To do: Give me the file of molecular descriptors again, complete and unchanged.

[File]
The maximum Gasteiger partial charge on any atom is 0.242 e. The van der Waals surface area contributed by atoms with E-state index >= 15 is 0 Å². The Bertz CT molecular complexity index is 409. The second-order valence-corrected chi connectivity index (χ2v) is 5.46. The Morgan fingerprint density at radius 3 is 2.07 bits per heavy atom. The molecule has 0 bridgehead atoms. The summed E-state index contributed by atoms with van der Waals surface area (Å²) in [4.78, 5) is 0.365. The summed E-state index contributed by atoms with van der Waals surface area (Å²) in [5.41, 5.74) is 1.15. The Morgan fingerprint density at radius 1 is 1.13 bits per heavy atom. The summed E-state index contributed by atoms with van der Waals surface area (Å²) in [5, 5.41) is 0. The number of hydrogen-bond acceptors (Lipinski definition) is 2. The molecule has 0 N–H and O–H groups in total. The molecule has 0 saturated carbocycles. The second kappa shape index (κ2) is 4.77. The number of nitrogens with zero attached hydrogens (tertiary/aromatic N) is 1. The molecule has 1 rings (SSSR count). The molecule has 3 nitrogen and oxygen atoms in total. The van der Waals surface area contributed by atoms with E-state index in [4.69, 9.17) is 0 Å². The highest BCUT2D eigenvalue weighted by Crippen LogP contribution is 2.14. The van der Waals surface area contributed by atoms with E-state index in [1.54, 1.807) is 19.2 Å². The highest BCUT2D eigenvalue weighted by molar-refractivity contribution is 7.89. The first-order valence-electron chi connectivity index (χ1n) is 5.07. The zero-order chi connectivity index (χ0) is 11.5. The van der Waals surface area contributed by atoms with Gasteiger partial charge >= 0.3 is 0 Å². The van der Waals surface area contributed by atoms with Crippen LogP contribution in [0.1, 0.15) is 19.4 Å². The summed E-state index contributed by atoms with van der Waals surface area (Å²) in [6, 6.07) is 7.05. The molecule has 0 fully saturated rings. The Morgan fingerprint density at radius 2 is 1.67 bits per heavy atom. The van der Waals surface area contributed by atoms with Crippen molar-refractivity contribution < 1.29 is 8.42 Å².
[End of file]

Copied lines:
The maximum Gasteiger partial charge on any atom is 0.242 e. The van der Waals surface area contributed by atoms with E-state index >= 15 is 0 Å². The Bertz CT molecular complexity index is 409. The second-order valence-corrected chi connectivity index (χ2v) is 5.46. The Morgan fingerprint density at radius 3 is 2.07 bits per heavy atom. The molecule has 0 bridgehead atoms. The summed E-state index contributed by atoms with van der Waals surface area (Å²) in [4.78, 5) is 0.365. The summed E-state index contributed by atoms with van der Waals surface area (Å²) in [5.41, 5.74) is 1.15. The Morgan fingerprint density at radius 1 is 1.13 bits per heavy atom. The summed E-state index contributed by atoms with van der Waals surface area (Å²) in [5, 5.41) is 0. The number of hydrogen-bond acceptors (Lipinski definition) is 2. The molecule has 0 N–H and O–H groups in total. The molecule has 0 saturated carbocycles. The second kappa shape index (κ2) is 4.77. The number of nitrogens with zero attached hydrogens (tertiary/aromatic N) is 1. The molecule has 1 rings (SSSR count). The molecule has 3 nitrogen and oxygen atoms in total. The van der Waals surface area contributed by atoms with E-state index in [4.69, 9.17) is 0 Å². The highest BCUT2D eigenvalue weighted by Crippen LogP contribution is 2.14. The van der Waals surface area contributed by atoms with E-state index in [1.54, 1.807) is 19.2 Å². The highest BCUT2D eigenvalue weighted by molar-refractivity contribution is 7.89. The first-order valence-electron chi connectivity index (χ1n) is 5.07. The zero-order chi connectivity index (χ0) is 11.5. The van der Waals surface area contributed by atoms with Gasteiger partial charge >= 0.3 is 0 Å². The van der Waals surface area contributed by atoms with Crippen LogP contribution in [0.1, 0.15) is 19.4 Å². The summed E-state index contributed by atoms with van der Waals surface area (Å²) in [6, 6.07) is 7.05. The molecule has 0 fully saturated rings. The Morgan fingerprint density at radius 2 is 1.67 bits per heavy atom. The van der Waals surface area contributed by atoms with Crippen molar-refractivity contribution < 1.29 is 8.42 Å².